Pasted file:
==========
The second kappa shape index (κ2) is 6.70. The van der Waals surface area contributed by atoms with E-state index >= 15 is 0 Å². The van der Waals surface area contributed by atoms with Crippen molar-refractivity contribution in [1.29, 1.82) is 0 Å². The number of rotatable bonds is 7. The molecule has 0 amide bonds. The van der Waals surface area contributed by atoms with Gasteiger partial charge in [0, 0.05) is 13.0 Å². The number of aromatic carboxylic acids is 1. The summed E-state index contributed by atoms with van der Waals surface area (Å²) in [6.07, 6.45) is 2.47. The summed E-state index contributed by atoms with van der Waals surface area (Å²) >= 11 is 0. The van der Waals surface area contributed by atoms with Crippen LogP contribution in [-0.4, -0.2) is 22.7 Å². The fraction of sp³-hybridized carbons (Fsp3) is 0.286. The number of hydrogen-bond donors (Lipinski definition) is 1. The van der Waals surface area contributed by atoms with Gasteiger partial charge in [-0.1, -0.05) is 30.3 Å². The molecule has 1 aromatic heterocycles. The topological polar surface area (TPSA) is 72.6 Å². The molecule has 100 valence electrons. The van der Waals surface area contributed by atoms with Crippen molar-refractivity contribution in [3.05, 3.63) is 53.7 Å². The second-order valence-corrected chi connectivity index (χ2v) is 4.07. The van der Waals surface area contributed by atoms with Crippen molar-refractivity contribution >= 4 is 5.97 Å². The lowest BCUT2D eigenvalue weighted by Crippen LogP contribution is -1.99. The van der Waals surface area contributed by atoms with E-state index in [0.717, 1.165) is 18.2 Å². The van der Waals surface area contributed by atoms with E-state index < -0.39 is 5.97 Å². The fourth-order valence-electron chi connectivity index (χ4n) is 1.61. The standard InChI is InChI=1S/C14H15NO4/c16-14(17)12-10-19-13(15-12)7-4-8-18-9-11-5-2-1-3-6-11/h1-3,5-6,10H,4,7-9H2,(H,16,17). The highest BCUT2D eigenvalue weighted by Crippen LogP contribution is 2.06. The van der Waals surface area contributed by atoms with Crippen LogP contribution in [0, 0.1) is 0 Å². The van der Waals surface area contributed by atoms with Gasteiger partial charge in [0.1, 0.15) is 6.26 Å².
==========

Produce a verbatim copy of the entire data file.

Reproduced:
The second kappa shape index (κ2) is 6.70. The van der Waals surface area contributed by atoms with E-state index >= 15 is 0 Å². The van der Waals surface area contributed by atoms with Crippen molar-refractivity contribution in [1.29, 1.82) is 0 Å². The number of rotatable bonds is 7. The molecule has 0 amide bonds. The van der Waals surface area contributed by atoms with Gasteiger partial charge in [0, 0.05) is 13.0 Å². The number of aromatic carboxylic acids is 1. The summed E-state index contributed by atoms with van der Waals surface area (Å²) in [6.07, 6.45) is 2.47. The summed E-state index contributed by atoms with van der Waals surface area (Å²) >= 11 is 0. The van der Waals surface area contributed by atoms with Crippen LogP contribution in [-0.4, -0.2) is 22.7 Å². The fraction of sp³-hybridized carbons (Fsp3) is 0.286. The number of hydrogen-bond donors (Lipinski definition) is 1. The van der Waals surface area contributed by atoms with Gasteiger partial charge in [-0.1, -0.05) is 30.3 Å². The molecule has 1 aromatic heterocycles. The topological polar surface area (TPSA) is 72.6 Å². The molecule has 100 valence electrons. The van der Waals surface area contributed by atoms with Crippen molar-refractivity contribution in [3.05, 3.63) is 53.7 Å². The second-order valence-corrected chi connectivity index (χ2v) is 4.07. The van der Waals surface area contributed by atoms with Crippen molar-refractivity contribution >= 4 is 5.97 Å². The lowest BCUT2D eigenvalue weighted by Crippen LogP contribution is -1.99. The van der Waals surface area contributed by atoms with E-state index in [0.717, 1.165) is 18.2 Å². The van der Waals surface area contributed by atoms with E-state index < -0.39 is 5.97 Å². The fourth-order valence-electron chi connectivity index (χ4n) is 1.61. The standard InChI is InChI=1S/C14H15NO4/c16-14(17)12-10-19-13(15-12)7-4-8-18-9-11-5-2-1-3-6-11/h1-3,5-6,10H,4,7-9H2,(H,16,17). The highest BCUT2D eigenvalue weighted by Crippen LogP contribution is 2.06. The van der Waals surface area contributed by atoms with Crippen LogP contribution in [0, 0.1) is 0 Å². The van der Waals surface area contributed by atoms with Gasteiger partial charge in [0.1, 0.15) is 6.26 Å².